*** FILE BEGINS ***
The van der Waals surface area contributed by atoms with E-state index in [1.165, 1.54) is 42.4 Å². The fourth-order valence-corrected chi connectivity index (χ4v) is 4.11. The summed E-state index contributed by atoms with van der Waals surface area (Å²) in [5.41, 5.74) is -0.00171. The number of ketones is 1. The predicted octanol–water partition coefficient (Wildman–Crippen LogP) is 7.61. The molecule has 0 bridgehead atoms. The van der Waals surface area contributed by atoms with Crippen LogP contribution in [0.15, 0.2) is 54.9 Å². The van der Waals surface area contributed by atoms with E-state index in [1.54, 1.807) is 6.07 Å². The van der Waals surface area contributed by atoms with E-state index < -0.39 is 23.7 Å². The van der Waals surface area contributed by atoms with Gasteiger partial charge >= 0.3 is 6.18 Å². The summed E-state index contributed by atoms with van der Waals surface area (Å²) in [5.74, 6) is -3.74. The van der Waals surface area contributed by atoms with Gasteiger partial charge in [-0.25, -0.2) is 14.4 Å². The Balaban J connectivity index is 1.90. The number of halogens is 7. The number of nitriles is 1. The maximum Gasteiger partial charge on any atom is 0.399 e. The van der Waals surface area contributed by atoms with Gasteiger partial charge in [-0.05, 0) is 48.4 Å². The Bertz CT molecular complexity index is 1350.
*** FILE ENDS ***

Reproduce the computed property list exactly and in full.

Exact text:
The van der Waals surface area contributed by atoms with E-state index in [1.165, 1.54) is 42.4 Å². The fourth-order valence-corrected chi connectivity index (χ4v) is 4.11. The summed E-state index contributed by atoms with van der Waals surface area (Å²) in [5.41, 5.74) is -0.00171. The number of ketones is 1. The predicted octanol–water partition coefficient (Wildman–Crippen LogP) is 7.61. The molecule has 0 bridgehead atoms. The van der Waals surface area contributed by atoms with Crippen LogP contribution in [0.15, 0.2) is 54.9 Å². The van der Waals surface area contributed by atoms with E-state index in [1.54, 1.807) is 6.07 Å². The van der Waals surface area contributed by atoms with E-state index < -0.39 is 23.7 Å². The van der Waals surface area contributed by atoms with Gasteiger partial charge >= 0.3 is 6.18 Å². The summed E-state index contributed by atoms with van der Waals surface area (Å²) in [5.74, 6) is -3.74. The van der Waals surface area contributed by atoms with Gasteiger partial charge in [-0.25, -0.2) is 14.4 Å². The Balaban J connectivity index is 1.90. The number of halogens is 7. The number of nitriles is 1. The maximum Gasteiger partial charge on any atom is 0.399 e. The van der Waals surface area contributed by atoms with Gasteiger partial charge in [-0.05, 0) is 48.4 Å². The Bertz CT molecular complexity index is 1350.